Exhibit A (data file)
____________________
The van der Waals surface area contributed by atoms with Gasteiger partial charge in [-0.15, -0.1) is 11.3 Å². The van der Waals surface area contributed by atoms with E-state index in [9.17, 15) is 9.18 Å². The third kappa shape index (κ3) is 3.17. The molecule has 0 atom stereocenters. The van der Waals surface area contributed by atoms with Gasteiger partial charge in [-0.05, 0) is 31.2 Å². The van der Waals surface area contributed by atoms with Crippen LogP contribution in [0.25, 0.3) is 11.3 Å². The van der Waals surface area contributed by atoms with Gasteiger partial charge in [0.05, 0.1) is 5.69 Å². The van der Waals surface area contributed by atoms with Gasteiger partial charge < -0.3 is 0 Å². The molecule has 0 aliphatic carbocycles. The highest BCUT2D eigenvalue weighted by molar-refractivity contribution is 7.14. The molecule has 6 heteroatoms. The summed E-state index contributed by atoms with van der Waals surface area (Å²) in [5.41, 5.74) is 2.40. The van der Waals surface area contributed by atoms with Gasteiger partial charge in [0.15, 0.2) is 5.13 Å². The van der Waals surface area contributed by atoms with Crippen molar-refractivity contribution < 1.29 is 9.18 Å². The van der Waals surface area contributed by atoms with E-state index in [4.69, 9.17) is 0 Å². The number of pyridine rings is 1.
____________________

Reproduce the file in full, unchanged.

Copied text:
The van der Waals surface area contributed by atoms with Gasteiger partial charge in [-0.15, -0.1) is 11.3 Å². The van der Waals surface area contributed by atoms with E-state index in [9.17, 15) is 9.18 Å². The third kappa shape index (κ3) is 3.17. The molecule has 0 atom stereocenters. The van der Waals surface area contributed by atoms with Gasteiger partial charge in [-0.05, 0) is 31.2 Å². The van der Waals surface area contributed by atoms with Crippen LogP contribution in [0.25, 0.3) is 11.3 Å². The van der Waals surface area contributed by atoms with Gasteiger partial charge in [0.05, 0.1) is 5.69 Å². The van der Waals surface area contributed by atoms with Gasteiger partial charge < -0.3 is 0 Å². The molecule has 0 aliphatic carbocycles. The highest BCUT2D eigenvalue weighted by molar-refractivity contribution is 7.14. The molecule has 6 heteroatoms. The summed E-state index contributed by atoms with van der Waals surface area (Å²) in [5.41, 5.74) is 2.40. The van der Waals surface area contributed by atoms with Gasteiger partial charge in [0.15, 0.2) is 5.13 Å². The van der Waals surface area contributed by atoms with Crippen molar-refractivity contribution < 1.29 is 9.18 Å². The van der Waals surface area contributed by atoms with E-state index in [4.69, 9.17) is 0 Å². The number of pyridine rings is 1.